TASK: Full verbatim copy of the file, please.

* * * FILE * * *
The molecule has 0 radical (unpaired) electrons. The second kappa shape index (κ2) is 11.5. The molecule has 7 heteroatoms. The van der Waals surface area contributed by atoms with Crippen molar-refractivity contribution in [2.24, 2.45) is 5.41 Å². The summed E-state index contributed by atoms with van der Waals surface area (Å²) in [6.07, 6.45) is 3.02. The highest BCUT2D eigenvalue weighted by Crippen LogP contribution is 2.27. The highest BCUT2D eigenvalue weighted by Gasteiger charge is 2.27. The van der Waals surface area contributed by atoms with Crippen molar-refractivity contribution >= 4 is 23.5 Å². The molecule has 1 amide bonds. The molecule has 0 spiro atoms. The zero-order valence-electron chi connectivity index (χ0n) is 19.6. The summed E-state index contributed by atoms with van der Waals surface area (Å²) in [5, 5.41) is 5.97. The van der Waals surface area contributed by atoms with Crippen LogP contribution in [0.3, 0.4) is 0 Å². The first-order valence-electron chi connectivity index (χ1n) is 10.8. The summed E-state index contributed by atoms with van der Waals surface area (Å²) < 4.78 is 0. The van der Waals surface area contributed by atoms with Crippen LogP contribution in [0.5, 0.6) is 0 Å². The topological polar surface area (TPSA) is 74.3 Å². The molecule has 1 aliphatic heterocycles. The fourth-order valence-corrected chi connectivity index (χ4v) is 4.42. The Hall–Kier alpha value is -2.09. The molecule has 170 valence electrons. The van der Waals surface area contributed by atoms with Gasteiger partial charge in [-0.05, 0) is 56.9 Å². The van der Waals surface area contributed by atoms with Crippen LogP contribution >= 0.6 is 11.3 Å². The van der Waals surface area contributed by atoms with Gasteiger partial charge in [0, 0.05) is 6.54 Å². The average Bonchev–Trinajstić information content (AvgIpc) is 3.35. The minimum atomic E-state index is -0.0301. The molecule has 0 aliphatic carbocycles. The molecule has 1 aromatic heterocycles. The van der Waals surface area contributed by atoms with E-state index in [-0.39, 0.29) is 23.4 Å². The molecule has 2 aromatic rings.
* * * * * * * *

The molecule has 0 radical (unpaired) electrons. The second kappa shape index (κ2) is 11.5. The molecule has 7 heteroatoms. The van der Waals surface area contributed by atoms with Crippen molar-refractivity contribution in [2.24, 2.45) is 5.41 Å². The summed E-state index contributed by atoms with van der Waals surface area (Å²) in [6.07, 6.45) is 3.02. The highest BCUT2D eigenvalue weighted by Crippen LogP contribution is 2.27. The highest BCUT2D eigenvalue weighted by Gasteiger charge is 2.27. The van der Waals surface area contributed by atoms with Crippen molar-refractivity contribution >= 4 is 23.5 Å². The molecule has 1 amide bonds. The molecule has 0 spiro atoms. The zero-order valence-electron chi connectivity index (χ0n) is 19.6. The summed E-state index contributed by atoms with van der Waals surface area (Å²) in [5, 5.41) is 5.97. The van der Waals surface area contributed by atoms with Crippen LogP contribution in [0.3, 0.4) is 0 Å². The first-order valence-electron chi connectivity index (χ1n) is 10.8. The summed E-state index contributed by atoms with van der Waals surface area (Å²) < 4.78 is 0. The van der Waals surface area contributed by atoms with Crippen LogP contribution in [0.5, 0.6) is 0 Å². The topological polar surface area (TPSA) is 74.3 Å². The molecule has 1 aliphatic heterocycles. The fourth-order valence-corrected chi connectivity index (χ4v) is 4.42. The Hall–Kier alpha value is -2.09. The molecule has 170 valence electrons. The van der Waals surface area contributed by atoms with Gasteiger partial charge in [-0.05, 0) is 56.9 Å². The van der Waals surface area contributed by atoms with Crippen LogP contribution >= 0.6 is 11.3 Å². The van der Waals surface area contributed by atoms with Gasteiger partial charge in [0, 0.05) is 6.54 Å². The average Bonchev–Trinajstić information content (AvgIpc) is 3.35. The minimum atomic E-state index is -0.0301. The molecule has 0 aliphatic carbocycles. The molecule has 1 aromatic heterocycles. The van der Waals surface area contributed by atoms with E-state index in [-0.39, 0.29) is 23.4 Å². The molecule has 2 aromatic rings.